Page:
O’Ward noted that the first step wasn’t any different what the car had for August. The second step was an improvement, but after 16-17 laps in a run, it went back to where the car initially was in step 1. The third step, well it was eye opening.
So, what was it about the third setup on Friday that O’Ward liked?
“You’re able to follow the car in front of you, even if there’s 2 or 3 in front of him, a lot closer,” he said. “That then allows you to try to pass. Usually it’s a pretty late move because of the draft that he has, but we need this to improve the racing.
“It stuck the car more to the ground when you were right behind someone. The understeer was a bit more predictable so you go with it and it was very manageable. Before, it was kind of just take off and you’re going straight towards the wall.”
O’Ward says that if they can run a race similar to how they tested, then it’s a win-win for all parties involved.
“I think it’s just going to make the racing all around for the fans a lot better,” said the future star of the series. “A lot better for us too. I mean it really does get kind of annoying whenever you’re not even close to the guy in front of you and you’re holding onto your life like not knowing what the car is going to do. Man it was tough during the race. I’m all for these changes.”
Penske Eyeing Indy 500 Improvement
An Indy 500 win and a championship. That’s the top two goals for any NTT IndyCar Series race team. But for Team Penske, those aren’t lofty goals. Those are realistic. When they don’t win either, as was the case for 2020, it means they take it personally.
So, how do you balance those goals? Putting too many eggs in the Indy basket can compromise success elsewhere and vice versa. How do you go all in at trying to make the gains to win at Indy, but not lose ground elsewhere a vie for a championship?
That’s the challenging part of INDYCAR racing. There’s superspeedway’s. There’s short ovals. There’s also road and street courses too. Everyone is trying to improve on areas to where they’re bad at, so even if you’re good in one area, you can’t rest on your laurels. For an organization like Team Penske, you can’t go all in and try to win the Indy 500 but risk a decline in stats for other tracks either.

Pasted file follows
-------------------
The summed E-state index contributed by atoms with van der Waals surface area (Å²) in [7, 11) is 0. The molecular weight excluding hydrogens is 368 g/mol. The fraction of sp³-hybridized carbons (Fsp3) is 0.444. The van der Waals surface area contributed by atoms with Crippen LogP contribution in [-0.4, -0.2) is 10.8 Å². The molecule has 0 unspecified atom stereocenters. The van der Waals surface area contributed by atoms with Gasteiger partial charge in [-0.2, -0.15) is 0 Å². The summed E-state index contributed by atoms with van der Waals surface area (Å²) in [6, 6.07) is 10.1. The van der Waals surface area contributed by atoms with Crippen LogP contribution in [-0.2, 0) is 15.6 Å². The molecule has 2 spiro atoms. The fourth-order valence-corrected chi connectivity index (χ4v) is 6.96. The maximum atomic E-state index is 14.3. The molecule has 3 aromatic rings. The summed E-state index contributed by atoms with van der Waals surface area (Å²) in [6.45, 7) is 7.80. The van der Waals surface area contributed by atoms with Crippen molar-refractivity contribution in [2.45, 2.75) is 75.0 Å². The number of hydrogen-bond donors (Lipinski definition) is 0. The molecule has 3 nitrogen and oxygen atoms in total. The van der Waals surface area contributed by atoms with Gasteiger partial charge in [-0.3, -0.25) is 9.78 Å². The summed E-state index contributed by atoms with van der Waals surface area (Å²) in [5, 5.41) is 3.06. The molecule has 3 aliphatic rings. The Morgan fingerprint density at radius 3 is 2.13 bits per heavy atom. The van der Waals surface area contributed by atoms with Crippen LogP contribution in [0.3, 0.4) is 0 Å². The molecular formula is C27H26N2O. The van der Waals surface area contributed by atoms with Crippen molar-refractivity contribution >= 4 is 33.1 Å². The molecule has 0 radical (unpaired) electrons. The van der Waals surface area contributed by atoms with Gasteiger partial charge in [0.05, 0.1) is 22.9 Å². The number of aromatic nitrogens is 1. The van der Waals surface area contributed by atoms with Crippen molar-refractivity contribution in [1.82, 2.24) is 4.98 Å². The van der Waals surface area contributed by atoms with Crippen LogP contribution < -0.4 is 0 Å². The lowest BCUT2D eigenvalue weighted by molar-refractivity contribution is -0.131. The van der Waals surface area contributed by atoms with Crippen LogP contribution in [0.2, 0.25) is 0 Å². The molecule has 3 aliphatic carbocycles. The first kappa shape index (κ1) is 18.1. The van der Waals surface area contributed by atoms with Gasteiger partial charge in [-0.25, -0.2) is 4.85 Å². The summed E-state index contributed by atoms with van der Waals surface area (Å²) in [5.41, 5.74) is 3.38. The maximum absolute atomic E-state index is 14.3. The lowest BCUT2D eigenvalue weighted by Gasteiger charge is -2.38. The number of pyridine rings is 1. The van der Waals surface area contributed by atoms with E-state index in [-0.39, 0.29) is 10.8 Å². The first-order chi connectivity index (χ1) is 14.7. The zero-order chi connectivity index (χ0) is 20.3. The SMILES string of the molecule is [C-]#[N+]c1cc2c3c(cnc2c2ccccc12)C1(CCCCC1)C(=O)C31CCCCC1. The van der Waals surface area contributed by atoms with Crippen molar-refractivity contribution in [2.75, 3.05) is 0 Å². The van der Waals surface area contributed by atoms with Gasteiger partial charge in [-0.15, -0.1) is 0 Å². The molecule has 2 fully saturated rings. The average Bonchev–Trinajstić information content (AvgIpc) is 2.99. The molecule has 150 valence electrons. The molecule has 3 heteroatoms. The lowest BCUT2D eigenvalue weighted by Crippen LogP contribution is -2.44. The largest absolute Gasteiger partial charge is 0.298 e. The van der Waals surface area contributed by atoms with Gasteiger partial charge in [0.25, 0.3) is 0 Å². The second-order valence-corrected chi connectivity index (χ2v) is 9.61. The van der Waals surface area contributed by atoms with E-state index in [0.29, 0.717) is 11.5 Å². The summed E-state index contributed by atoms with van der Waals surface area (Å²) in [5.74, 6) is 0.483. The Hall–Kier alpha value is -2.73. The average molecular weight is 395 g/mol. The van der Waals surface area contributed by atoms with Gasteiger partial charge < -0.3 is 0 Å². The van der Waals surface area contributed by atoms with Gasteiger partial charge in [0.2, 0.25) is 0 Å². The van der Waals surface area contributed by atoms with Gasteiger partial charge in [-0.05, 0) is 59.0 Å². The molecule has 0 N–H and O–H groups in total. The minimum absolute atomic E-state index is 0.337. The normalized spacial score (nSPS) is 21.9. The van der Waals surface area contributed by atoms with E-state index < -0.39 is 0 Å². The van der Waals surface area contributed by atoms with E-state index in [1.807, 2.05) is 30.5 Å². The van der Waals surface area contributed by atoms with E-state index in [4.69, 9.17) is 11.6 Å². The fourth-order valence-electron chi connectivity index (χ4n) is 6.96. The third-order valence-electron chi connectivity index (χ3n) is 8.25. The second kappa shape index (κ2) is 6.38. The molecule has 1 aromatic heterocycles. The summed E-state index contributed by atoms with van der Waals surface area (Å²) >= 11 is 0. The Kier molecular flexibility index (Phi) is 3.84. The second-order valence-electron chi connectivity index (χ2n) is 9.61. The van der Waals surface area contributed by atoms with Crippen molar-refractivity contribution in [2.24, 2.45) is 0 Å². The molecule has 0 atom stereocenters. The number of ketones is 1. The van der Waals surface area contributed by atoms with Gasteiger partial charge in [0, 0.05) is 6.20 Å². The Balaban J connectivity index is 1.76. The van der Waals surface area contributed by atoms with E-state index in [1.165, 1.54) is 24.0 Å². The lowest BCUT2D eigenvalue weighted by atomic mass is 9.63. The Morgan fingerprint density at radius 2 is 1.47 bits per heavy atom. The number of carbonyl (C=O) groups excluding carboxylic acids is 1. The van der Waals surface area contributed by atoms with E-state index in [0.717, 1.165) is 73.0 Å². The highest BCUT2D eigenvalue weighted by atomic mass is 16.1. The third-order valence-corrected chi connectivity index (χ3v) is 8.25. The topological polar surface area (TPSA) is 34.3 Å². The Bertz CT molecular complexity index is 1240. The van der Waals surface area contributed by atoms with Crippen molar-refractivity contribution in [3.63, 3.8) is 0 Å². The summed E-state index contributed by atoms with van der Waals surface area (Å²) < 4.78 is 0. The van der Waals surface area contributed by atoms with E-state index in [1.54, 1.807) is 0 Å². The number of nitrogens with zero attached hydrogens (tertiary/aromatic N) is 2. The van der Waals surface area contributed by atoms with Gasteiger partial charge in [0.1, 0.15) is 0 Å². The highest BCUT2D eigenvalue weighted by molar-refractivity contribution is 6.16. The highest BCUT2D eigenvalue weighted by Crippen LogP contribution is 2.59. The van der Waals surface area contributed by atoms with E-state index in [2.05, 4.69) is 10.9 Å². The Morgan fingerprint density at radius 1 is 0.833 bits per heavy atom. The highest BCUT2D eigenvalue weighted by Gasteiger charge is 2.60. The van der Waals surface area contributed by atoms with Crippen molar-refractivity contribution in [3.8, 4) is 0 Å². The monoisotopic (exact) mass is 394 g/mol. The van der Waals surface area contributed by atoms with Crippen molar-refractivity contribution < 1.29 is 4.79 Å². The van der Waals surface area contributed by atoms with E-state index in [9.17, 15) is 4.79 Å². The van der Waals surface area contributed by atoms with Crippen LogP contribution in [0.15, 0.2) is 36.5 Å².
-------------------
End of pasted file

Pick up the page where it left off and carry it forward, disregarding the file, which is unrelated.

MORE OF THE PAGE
“It’s a balancing act, for sure. That’s a good point,” Josef Newgarden told me during INDYCAR media days last month. “You have to try and understand, when you push resources one way, how does that affect everything else. I think for us, we’re pretty good at balancing that formula.
“Indy is a really tough track, not only because it’s the most important race but I think because it’s all about very small details, and those little details take a tremendous amount of time and effort to move the needle. It’s all these little things that add up at the end of the day when you show up in the month of May. It takes a tremendous amount of time to make large progress at Indianapolis, whereas at another track you may find a small difference or small change with something that you found that didn’t take nearly as much energy or money or resources.
“I think you can have these bigger magnitudes of shift at a place like a street course or a road course compared to Indianapolis. Indianapolis really takes a ton of time, ton of resources to make those little incremental improvements forward. That’s why we emphasize trying to get that right. For us, it was skewed last year in that Indy was probably one of our worst tracks. There’s no doubt. We didn’t perform like we wanted to at the 500 from a qualifying standpoint and race standpoint. I think that’s why we’ve heavily leaned to get that right in the off-season.
“We haven’t left anything else behind. We’re still pushing forward on all the other fronts because we need to be strong across the season.”
Newgarden has won two NTT IndyCar Series championships to his credit. He nearly won a third last year. But, the one thing that’s nagging in the back of his head still is the lack of an Indy 500 win. Newgarden, is 0-for-8. He does have four top 10’s in his last five starts there, but that lack of taste of the milk in victory lane isn’t quenching his thirst.
“We want to win an Indy 500,” Newgarden said. “For me specifically, that’s a big goal. I’ve not won that race. Obviously as a team, we’ve had a lot of success there. They’d like to add to that. For me, I’d like to get my first.”
See, Penske is synonymous with Indy success. Heading into 2020, Roger Penske had just purchased the place. He figuratively and now literally owned victory lane. But, Penske’s cars struggled on track in August. They finished P4-11-14-22. They were rarely found up front on any speed chart all month.